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This failed utopia from the 1970s sparked an international dispute

“We can’t have people setting up empires on our doorstep,” the prince of Tonga once said about the Republic of Minerva

minerva coin
While the Republic of Minerva—an island that was to be built over a coral reef—never had any inhabitants, its founders minted coins to help fund their country’s construction.
Wikimedia Commons

Fantasies of escaping society’s problems often fuel utopian movements, but one bizarre—and mysterious—effort from the ’70s to create a nation free of government intervention caused nothing but trouble and sparked an international relations dispute.

In 1972, the “utopian” Republic of Minerva made its first appearance in the New York Times in a story headlined “South Sea Reef Proclaimed a Republic by 3 Americans.” Michael Oliver, one of the three founders, explained that he wanted to create an “escape from high taxes, riots, drugs, and crime” and did it through an old-fashioned colonial land grab.

Oliver and his partners chose the Minerva Reef—named after a ship that was wrecked on it in the 1820s—which is about 450 miles south of Fiji and 260 miles east of Tonga. During low tide, it’s only partially submerged. They intended to build a 400-acre artificial island over the reef and turn it into a resort that would “sparkle like a jewel in the blue South Pacific,” according to one of the Republic of Minerva’s self-published newspapers. They hoped to attract tens of thousands of residents and base their governance structure on zero taxes, no welfare, no subsidies, and no economic intervention.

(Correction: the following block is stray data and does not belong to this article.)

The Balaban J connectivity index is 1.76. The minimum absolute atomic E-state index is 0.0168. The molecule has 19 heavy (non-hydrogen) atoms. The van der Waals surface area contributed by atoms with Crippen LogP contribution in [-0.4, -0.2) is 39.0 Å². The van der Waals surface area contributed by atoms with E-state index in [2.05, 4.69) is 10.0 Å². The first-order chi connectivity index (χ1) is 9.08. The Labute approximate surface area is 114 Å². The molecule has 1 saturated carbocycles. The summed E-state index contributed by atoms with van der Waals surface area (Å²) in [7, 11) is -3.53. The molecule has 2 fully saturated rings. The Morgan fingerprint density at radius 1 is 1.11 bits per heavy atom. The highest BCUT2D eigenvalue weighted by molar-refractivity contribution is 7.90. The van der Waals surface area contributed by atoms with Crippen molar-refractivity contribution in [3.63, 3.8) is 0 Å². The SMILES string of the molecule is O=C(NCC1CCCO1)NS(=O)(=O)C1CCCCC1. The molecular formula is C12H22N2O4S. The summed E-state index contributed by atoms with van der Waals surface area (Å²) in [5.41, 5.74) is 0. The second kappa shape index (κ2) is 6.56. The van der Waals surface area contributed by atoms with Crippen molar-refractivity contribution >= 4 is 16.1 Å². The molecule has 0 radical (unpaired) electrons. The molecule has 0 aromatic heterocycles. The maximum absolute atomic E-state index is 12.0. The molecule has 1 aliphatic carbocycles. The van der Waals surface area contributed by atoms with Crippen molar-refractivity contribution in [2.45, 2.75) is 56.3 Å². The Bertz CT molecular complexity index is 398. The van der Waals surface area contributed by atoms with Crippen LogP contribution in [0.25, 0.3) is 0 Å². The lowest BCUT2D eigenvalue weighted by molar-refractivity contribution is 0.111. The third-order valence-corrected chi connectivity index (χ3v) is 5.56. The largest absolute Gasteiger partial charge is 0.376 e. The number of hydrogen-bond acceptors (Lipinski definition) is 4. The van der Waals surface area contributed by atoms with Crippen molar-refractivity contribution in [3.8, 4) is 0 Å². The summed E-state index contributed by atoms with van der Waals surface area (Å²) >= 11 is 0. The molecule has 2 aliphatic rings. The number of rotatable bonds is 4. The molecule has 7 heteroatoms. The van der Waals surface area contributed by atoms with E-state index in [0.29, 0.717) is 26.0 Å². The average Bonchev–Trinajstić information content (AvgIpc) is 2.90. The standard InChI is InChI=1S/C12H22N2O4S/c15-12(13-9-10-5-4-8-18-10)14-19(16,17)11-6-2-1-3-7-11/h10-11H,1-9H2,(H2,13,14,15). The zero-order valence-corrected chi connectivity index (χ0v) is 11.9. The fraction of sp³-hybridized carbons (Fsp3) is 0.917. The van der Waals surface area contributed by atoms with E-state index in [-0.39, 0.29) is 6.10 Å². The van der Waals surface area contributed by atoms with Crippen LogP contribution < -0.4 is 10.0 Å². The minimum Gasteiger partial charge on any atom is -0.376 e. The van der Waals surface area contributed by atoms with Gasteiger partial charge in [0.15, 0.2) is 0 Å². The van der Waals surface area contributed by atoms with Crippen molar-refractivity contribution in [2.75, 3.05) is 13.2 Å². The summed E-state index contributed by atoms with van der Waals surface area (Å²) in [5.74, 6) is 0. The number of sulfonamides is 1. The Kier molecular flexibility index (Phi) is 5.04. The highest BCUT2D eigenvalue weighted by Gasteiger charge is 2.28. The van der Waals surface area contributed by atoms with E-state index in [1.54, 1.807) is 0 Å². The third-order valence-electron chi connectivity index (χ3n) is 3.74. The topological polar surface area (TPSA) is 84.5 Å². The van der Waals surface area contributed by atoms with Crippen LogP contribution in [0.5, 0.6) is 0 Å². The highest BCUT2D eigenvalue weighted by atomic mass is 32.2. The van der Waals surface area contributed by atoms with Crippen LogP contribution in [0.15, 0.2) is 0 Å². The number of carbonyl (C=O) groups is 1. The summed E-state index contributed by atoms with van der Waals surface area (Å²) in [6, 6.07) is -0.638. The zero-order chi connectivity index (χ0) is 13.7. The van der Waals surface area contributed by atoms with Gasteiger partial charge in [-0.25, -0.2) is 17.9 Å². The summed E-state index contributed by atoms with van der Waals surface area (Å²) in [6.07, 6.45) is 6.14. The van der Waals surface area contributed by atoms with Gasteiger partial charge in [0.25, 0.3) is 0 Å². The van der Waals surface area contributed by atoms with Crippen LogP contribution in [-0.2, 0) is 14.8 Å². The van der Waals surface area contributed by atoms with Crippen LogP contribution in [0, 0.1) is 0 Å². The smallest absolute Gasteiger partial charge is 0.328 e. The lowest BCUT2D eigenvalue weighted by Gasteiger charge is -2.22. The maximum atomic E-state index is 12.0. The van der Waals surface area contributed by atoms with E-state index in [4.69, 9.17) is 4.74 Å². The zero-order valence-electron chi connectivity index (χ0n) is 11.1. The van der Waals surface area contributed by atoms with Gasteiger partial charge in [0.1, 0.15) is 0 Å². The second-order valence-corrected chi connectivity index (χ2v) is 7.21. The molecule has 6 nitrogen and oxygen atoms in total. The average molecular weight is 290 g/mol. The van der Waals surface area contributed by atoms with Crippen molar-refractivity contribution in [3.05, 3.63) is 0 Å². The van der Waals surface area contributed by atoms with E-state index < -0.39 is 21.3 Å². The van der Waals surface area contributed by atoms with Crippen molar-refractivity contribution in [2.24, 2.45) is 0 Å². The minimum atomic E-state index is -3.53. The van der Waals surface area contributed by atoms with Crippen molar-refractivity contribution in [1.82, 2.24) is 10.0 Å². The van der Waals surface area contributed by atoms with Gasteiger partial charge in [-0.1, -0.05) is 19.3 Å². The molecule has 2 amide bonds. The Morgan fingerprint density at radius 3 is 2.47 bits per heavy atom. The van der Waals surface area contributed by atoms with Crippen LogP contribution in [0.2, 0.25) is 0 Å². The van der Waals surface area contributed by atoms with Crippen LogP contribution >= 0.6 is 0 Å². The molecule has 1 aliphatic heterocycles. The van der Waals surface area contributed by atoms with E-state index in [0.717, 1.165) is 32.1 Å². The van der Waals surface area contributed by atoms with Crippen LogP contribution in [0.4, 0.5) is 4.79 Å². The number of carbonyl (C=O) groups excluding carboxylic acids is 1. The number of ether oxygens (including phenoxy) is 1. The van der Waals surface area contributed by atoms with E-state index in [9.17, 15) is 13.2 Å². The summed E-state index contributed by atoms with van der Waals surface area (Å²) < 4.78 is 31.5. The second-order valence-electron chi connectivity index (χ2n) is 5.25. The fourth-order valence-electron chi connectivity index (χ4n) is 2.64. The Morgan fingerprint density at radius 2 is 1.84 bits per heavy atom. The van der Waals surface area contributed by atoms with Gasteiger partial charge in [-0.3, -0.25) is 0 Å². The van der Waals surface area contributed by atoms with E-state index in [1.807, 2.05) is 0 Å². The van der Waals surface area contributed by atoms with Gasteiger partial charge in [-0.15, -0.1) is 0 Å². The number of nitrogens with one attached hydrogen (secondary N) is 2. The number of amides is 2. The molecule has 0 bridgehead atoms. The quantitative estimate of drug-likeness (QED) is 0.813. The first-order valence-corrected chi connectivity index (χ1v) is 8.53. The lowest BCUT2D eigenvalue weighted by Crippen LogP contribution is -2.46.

A coin collector and real estate investor, Oliver used much of his own wealth to establish the Republic of Minerva. Soon after sending a “declaration of independence,” another founder, Morris Davis, built a tower of stones on the reef and planted a flag—a golden torch set against a blue background—for the new “country” on it.

The Republic of Minerva’s flag.
Wikimedia Commons

After occupying the coral reef, Minerva’s founders hired an Australian dredging ship and began filling the reefs with sand with the eventual goal of land sitting eight feet above sea level. They planned to fill in 15 acres of land to prove to investors that he could eventually fill in 2,500 acres.

Meanwhile, neighboring countries were extremely upset about the occupation of the coral reefs and the declaration of independence that the Republic of Minerva sent out and began to take action.

“We can’t have people setting up empires on our doorstep,” the prince of Tonga once said about the Republic of Minerva.

According to some accounts, the Tongan government retaliated by dropping a box of emergency supplies labeled “supplied and maintained by the Tongan government” to establish ownership of the reefs. The Republic of Minerva’s founders showed no signs of backing off, so in June of 1972, the King of Tonga proclaimed that the reefs were part of his country and planted a Tongan flag on the reef.

The Republic of Minerva was in the midst of an international dispute as soon as it was “established” and eventually the initiative collapsed after Oliver fired Davis from his post as provisional president. But the idea of the micronation didn’t exactly end. Oliver minted coins for his “country” and sold them in order to raise funds. The Minerva coin was silver and 24K gold, cost $75 each, and was “worth” $35 “Minerva dollars”. A 1975 ad in the Libertarian Review enticed buyers with the tagline: “The world’s most unusual new country: inspiration for the most unique metal coin ever minted.”

While The Republic of Minerva sounded like a fool’s errand from the start, the dream of establishing micro-nations in the middle of the ocean still persists in the form of the Seasteading movement. Billionaire Peter Thiel, co-founder of PayPal and the software company Palantir, once tried to create his own floating country off New Zealand.

The ocean has long washed any sand that Oliver and his associates placed on the Minerva Reef. Some of his coins, however, are still available for sale.

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